So, for the EV market to truly take off the world needs those companies too.
They are the ones with the installed infrastructure, the market knowledge, the capability, and the consumer demand.
The same principle applies to the energy sector.
Allow me to give you an example.
Microsoft and Amazon are two firms that bp works with.
They came to us because they want electricity and energy for their data centres.
They want that electricity and energy to be reliable – every moment of every day.
They want it to be cost effective because they’re trying to make a return. And they want it to be clean because they have their own net zero goals.
If they go to a wind company for their needs, they will get clean energy and they may get cost effective energy.
But it won’t necessarily be reliable – because renewable energy is intermittent by nature.
In contrast, a company like bp can offer wind as well.
But we can complement it with natural gas, the perfect partner for renewables, as you can dial it up and down depending on how much you need.
And then, in future, potentially capture the carbon using CCUS.
On top of that, we can use the expertise of our world-class trading business and our digital platform.
That’s what bp means by an integrated energy company. And how we can offer a solution tailored to the customer’s needs.
Let me finish by talking about my final point – my final I – imagination, and the possibilities from investing in clean energy.
Widespread electrification, fuelled by solar and wind, can help decarbonise the energy system and help support 700 million EVs on the world’s roads by 2050.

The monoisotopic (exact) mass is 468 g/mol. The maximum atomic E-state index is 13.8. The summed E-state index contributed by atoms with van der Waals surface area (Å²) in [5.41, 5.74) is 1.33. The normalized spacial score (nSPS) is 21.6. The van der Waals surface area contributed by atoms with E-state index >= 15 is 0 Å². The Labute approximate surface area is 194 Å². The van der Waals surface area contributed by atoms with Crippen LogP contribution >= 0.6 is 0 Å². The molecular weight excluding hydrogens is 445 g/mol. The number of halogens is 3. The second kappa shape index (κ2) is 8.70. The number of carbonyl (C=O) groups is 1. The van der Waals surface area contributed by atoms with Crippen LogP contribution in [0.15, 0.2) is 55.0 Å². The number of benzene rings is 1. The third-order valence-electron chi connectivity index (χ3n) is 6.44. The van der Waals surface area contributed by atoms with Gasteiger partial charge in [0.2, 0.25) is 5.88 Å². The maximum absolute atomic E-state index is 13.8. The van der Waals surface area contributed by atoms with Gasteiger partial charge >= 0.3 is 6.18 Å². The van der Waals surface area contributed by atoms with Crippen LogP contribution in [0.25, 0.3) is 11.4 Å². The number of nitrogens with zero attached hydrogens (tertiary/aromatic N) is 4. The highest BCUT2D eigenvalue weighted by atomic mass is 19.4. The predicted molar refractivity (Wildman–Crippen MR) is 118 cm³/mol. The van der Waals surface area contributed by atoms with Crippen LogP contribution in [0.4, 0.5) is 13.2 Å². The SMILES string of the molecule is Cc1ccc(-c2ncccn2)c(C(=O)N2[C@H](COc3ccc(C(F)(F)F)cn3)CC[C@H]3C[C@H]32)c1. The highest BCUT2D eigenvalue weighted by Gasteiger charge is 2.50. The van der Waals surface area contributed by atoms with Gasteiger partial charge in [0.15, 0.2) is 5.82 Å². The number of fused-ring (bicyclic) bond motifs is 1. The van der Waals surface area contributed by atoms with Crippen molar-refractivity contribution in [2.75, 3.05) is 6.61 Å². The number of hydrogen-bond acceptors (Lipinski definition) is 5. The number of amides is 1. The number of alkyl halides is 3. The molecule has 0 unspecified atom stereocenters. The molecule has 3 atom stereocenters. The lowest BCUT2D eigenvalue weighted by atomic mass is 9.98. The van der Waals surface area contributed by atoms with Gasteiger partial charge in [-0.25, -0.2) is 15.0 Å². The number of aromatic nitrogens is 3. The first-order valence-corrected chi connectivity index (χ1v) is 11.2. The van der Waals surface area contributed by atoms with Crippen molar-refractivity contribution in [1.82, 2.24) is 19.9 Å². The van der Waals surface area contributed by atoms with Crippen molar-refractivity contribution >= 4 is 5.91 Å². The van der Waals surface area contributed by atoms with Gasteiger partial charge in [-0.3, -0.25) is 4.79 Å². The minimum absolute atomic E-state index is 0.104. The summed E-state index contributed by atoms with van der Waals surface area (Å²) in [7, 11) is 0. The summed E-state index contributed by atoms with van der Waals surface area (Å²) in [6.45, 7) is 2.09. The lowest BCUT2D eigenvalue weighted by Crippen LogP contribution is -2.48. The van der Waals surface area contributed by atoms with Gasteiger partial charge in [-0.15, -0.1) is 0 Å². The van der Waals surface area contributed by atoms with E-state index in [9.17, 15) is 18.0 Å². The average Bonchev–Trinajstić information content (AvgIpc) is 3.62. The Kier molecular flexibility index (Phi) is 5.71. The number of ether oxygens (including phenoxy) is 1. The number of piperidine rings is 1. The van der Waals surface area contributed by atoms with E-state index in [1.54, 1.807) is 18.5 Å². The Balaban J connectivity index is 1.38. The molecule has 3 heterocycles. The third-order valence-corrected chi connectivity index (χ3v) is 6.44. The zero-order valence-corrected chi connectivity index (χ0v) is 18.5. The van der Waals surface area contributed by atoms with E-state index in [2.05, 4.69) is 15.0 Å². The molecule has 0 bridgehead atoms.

Long distance transport, such as trucks, which are hard to electrify can be powered by hydrogen.
That’s green hydrogen, made from renewable energy.
And blue hydrogen, made from natural gas, where the emissions are stored underground through carbon capture use and storage.
Many of these cars and trucks will be in, and driving to and from, cities, because that’s where 70% of the global population will likely live in 2050.
Growing cities need places for people to live, work and shop, and that takes cement.
But cement is the second most widely used material in the world after water, and responsible for up to 7% of carbon dioxide emissions.
So how about if we decarbonise the production and distribution of cement?
Mayors of those cities will need help managing emissions, electrifying transport systems and dealing with waste.
Well, that waste can potentially be turned into biojet fuel for the planes that fly in and out of those cities.
And biofuels can also power aviation and boats bringing goods into ports.
The opportunities are limitless, and don’t all have to be imagined, as many of them are already starting to take place.
So, as you see, this really is a once in a lifetime opportunity.
A chance to reimagine energy for people and the planet.
It will take inclusivity, integration and imagination.
It’s up to all of us to go and grab it.
Thanks for listening.